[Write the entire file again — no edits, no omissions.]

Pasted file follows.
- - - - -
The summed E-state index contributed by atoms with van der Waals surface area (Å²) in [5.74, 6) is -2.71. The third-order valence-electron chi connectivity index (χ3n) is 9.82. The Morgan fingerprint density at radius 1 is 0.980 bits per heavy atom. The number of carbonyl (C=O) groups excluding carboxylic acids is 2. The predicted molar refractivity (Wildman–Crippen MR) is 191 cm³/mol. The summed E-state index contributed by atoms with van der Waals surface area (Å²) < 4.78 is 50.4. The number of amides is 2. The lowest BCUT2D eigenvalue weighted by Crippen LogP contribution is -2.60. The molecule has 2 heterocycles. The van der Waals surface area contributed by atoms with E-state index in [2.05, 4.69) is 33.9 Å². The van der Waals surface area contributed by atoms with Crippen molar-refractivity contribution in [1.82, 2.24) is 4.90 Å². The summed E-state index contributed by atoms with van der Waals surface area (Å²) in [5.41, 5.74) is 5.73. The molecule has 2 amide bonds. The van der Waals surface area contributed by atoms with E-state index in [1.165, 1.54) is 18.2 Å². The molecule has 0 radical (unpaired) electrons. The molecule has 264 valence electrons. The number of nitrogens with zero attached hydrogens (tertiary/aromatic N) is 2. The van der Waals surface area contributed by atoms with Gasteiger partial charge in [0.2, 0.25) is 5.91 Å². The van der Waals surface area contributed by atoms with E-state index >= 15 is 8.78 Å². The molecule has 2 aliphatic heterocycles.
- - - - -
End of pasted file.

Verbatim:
The summed E-state index contributed by atoms with van der Waals surface area (Å²) in [5.74, 6) is -2.71. The third-order valence-electron chi connectivity index (χ3n) is 9.82. The Morgan fingerprint density at radius 1 is 0.980 bits per heavy atom. The number of carbonyl (C=O) groups excluding carboxylic acids is 2. The predicted molar refractivity (Wildman–Crippen MR) is 191 cm³/mol. The summed E-state index contributed by atoms with van der Waals surface area (Å²) < 4.78 is 50.4. The number of amides is 2. The lowest BCUT2D eigenvalue weighted by Crippen LogP contribution is -2.60. The molecule has 2 heterocycles. The van der Waals surface area contributed by atoms with E-state index in [2.05, 4.69) is 33.9 Å². The van der Waals surface area contributed by atoms with Crippen molar-refractivity contribution in [1.82, 2.24) is 4.90 Å². The summed E-state index contributed by atoms with van der Waals surface area (Å²) in [5.41, 5.74) is 5.73. The molecule has 2 amide bonds. The van der Waals surface area contributed by atoms with E-state index in [1.165, 1.54) is 18.2 Å². The molecule has 0 radical (unpaired) electrons. The molecule has 264 valence electrons. The number of nitrogens with zero attached hydrogens (tertiary/aromatic N) is 2. The van der Waals surface area contributed by atoms with Gasteiger partial charge in [0.2, 0.25) is 5.91 Å². The van der Waals surface area contributed by atoms with E-state index >= 15 is 8.78 Å². The molecule has 2 aliphatic heterocycles.